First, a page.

$ readelf -a /usr/lib/libssl3.so
   276: 0002fa40   735 FUNC    GLOBAL DEFAULT   12 SSL_GetChannelInfo@@NSS_3.4
...
Version symbols section '.gnu.version' contains 360 entries:
...
(Reporter)

Comment 23

2 years ago
Everyone, I apologize for having created confusion.

This bug report was based on me incorrectly reading the code.

I believe everything here is working as expected, and this bug is actually WONTFIX or INVALID.

The API ensures that the output buffer can contain the output length in bytes, and that's the only requirement it enforces.

    if (!info || len < sizeof inf.length) { 
	PORT_SetError(SEC_ERROR_INVALID_ARGS);
	return SECFailure;
    }

The memset is done on a local variable, using the build time size, which seems safe:

    SSLChannelInfo   inf;
    memset(&inf, 0, sizeof inf);

The code writes at most the size of the output buffer.

  SSL_GetChannelInfo(PRFileDesc *fd, SSLChannelInfo *info, PRUintn len)
  {
    ...
    inf.length = PR_MIN(sizeof inf, len);
    ...
    memcpy(info, &inf, inf.length);

I don't see how this could ever result in uninitialized memory being accessed.

After all, I don't see any bug here. I suggest to resolve as INVALID.


The only issue is the general property of NSS, that downgrading to an older NSS might not be detected, but that's a general property of NSS not using versioned shared libraries and not using versioned symbols.
(Reporter)

Comment 24

2 years ago
(In reply to Hubert Kario from comment #22)
> > 
> > We're not using versioned shared libraries with NSS.
> 
> But you do...
> 
> $ readelf -a /usr/lib/libssl3.so
>    276: 0002fa40   735 FUNC    GLOBAL DEFAULT   12
> SSL_GetChannelInfo@@NSS_3.4
> ...
> Version symbols section '.gnu.version' contains 360 entries:
> ...

That's the version where a symbol got introduced for the first time, right?

I suspect you won't be able to find any function that is listed twice, with different versions.
(Reporter)

Updated

2 years ago
Status: NEW → RESOLVED
Last Resolved: 2 years ago
Resolution: --- → INVALID

Comment 25

2 years ago
Hi Kai,

I agree with your marking this bug as invalid. One of us should
submit a patch to document SSLChannelInfo.length.

Hi Hubert,

Thank you for your careful analysis of this change in NSS 3.21.

NSS only supports backward compatibility, defined as follows:

  use application compiled with old NSS when system has new NSS
  installed

NSS doesn't support the scenario you described in comment 4,
which is the other way around:

  use application compiled with new NSS when system has old NSS
  installed

Note that SSL_GetChannelInfo seems to intend to support both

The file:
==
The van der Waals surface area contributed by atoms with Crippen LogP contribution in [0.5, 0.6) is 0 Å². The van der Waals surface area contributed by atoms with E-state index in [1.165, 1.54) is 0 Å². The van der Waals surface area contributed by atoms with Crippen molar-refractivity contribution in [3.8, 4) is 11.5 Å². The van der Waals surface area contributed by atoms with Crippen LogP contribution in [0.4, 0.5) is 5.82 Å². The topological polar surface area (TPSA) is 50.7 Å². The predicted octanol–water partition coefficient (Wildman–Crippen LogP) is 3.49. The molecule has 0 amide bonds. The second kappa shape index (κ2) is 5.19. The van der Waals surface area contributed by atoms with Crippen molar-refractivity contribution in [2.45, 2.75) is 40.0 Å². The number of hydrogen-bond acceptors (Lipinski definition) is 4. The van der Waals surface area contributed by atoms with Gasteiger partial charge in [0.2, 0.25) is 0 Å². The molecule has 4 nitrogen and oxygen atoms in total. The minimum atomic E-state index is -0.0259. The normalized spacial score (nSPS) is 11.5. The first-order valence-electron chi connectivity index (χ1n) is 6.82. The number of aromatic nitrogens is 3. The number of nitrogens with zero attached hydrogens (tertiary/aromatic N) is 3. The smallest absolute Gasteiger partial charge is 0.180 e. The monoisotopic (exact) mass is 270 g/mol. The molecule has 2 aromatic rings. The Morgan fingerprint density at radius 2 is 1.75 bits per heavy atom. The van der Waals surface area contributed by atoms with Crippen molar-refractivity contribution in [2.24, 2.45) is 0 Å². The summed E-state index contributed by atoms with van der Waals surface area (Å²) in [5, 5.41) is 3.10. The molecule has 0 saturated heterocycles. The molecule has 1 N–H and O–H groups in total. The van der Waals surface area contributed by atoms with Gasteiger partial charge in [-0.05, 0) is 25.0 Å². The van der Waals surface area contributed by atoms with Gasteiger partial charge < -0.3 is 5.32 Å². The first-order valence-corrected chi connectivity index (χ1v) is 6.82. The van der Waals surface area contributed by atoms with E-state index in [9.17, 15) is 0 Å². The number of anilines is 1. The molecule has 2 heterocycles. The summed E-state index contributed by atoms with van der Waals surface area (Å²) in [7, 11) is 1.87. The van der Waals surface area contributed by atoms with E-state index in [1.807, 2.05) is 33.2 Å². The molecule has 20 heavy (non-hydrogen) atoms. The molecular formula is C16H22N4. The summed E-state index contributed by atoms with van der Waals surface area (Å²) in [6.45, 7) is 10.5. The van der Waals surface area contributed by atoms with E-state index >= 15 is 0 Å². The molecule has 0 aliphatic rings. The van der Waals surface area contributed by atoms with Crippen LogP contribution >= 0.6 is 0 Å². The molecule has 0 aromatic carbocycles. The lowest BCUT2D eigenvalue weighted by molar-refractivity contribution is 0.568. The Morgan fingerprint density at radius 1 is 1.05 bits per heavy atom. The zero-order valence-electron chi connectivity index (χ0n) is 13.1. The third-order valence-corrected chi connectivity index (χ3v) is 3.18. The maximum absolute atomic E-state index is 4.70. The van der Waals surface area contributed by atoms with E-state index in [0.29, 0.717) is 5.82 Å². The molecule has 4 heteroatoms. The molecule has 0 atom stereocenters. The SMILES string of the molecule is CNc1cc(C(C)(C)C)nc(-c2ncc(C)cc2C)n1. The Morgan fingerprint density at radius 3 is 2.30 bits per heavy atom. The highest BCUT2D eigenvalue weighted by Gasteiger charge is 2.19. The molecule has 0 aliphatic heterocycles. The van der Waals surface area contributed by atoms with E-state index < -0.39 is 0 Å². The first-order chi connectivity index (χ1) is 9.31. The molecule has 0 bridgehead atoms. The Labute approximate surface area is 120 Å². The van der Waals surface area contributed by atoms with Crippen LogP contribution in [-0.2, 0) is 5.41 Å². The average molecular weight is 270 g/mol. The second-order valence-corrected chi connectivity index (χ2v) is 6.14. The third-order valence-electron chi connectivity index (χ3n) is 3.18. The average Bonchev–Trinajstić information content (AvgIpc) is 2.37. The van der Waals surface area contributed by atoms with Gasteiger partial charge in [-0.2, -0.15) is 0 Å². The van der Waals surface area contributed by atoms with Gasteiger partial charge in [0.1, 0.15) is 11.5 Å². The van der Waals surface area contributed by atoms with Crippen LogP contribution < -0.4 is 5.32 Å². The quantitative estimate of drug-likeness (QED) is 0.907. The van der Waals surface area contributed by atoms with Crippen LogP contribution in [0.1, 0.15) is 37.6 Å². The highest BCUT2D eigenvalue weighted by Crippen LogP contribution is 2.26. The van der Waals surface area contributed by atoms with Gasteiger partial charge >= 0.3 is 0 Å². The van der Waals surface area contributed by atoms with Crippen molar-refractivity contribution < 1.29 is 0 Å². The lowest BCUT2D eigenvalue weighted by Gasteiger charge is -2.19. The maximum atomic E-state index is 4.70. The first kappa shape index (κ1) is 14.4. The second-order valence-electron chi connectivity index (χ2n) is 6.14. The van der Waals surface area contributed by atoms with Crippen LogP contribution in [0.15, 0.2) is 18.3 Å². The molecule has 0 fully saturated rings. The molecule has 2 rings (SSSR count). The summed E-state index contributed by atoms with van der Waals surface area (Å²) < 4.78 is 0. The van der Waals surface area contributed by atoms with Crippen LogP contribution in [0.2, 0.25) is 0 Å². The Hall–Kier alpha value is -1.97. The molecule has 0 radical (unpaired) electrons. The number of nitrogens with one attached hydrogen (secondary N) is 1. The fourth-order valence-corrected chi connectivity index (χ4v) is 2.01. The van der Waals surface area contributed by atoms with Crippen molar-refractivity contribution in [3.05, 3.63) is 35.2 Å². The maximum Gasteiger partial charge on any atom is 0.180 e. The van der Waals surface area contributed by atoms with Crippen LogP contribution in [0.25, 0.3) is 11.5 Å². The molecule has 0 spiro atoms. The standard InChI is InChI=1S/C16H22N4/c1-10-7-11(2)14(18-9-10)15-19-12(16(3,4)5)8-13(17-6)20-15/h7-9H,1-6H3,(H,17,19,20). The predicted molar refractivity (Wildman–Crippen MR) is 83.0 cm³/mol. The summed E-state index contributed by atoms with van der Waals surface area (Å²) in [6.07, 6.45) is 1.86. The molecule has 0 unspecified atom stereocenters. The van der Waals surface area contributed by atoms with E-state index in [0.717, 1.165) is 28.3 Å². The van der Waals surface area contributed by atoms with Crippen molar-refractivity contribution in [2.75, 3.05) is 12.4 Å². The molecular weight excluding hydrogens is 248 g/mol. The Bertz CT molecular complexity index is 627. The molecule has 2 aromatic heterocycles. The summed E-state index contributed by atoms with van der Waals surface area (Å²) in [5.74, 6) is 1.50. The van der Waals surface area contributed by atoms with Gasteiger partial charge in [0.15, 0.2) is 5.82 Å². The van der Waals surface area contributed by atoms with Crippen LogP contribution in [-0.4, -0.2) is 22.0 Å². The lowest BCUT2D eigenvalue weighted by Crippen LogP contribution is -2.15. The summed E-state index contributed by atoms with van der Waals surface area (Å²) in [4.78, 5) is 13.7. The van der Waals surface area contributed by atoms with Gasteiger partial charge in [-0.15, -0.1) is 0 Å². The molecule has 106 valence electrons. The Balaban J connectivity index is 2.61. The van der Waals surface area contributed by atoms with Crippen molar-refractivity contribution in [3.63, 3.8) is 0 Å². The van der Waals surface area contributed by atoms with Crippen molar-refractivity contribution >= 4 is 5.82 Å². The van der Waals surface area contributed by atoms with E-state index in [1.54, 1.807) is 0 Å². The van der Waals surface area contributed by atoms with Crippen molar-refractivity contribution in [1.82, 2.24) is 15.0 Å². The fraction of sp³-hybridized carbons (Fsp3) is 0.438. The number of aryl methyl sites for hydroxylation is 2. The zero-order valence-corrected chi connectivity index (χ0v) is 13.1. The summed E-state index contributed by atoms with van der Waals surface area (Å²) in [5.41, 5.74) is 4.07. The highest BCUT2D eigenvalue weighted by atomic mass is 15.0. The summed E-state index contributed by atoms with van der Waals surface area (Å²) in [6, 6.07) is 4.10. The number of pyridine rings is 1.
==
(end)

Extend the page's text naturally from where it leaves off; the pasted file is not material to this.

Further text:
scenarios. In the first scenario (backward compatibility),
there is no issue even if the application doesn't check
SSLChannelInfo.length on return from SSL_GetChannelInfo.
In the second scenario, an application must check
SSLChannelInfo.length to determine which struct members
are valid. This has two problems:

1. This design works in theory. In practice, I believe most
C/C++ programmers would need help to figure out how to do
that because they are probably unfamiliar with |offsetof|.

2. As you pointed out, the need to check SSLChannelInfo.length
on return from SSL_GetChannelInfo is not documented.

I propose that NSS continue to only support backward compatibility,
and we document the need to check SSLChannelInfo.length.
Flags: needinfo?(wtc)

Comment 26

2 years ago
(In reply to Kai Engert (:kaie) from comment #24)
> (In reply to Hubert Kario from comment #22)
> > > 
> > > We're not using versioned shared libraries with NSS.
> > 
> > But you do...
> > 
> > $ readelf -a /usr/lib/libssl3.so
> >    276: 0002fa40   735 FUNC    GLOBAL DEFAULT   12
> > SSL_GetChannelInfo@@NSS_3.4
> > ...
> > Version symbols section '.gnu.version' contains 360 entries:
> > ...
> 
> That's the version where a symbol got introduced for the first time, right?

yes, that's the basic requirement to using versioned symbols - you need to start doing exactly that

> I suspect you won't be able to find any function that is listed twice, with
> different versions.

how is that relevant? Just because all previous changes were binary compatible doesn't mean this change is and a new symbol (but pointing to the same code) can't be introduced.

(In reply to Wan-Teh Chang from comment #25)
> I propose that NSS continue to only support backward compatibility,

And I completely agree. I'm just pointing out that this behaviour is insufficient to prevent application from being incorrectly used with old version.

If you don't want to introduce a versioned symbol, I think the following check is necessary:

    if (len > sizeof inf) { 
	PORT_SetError(SEC_ERROR_INVALID_ARGS);
	return SECFailure;
    }

But I really don't like it as the dependance on new behaviour of the function won't be reflected in linking information of the executable.
(Reporter)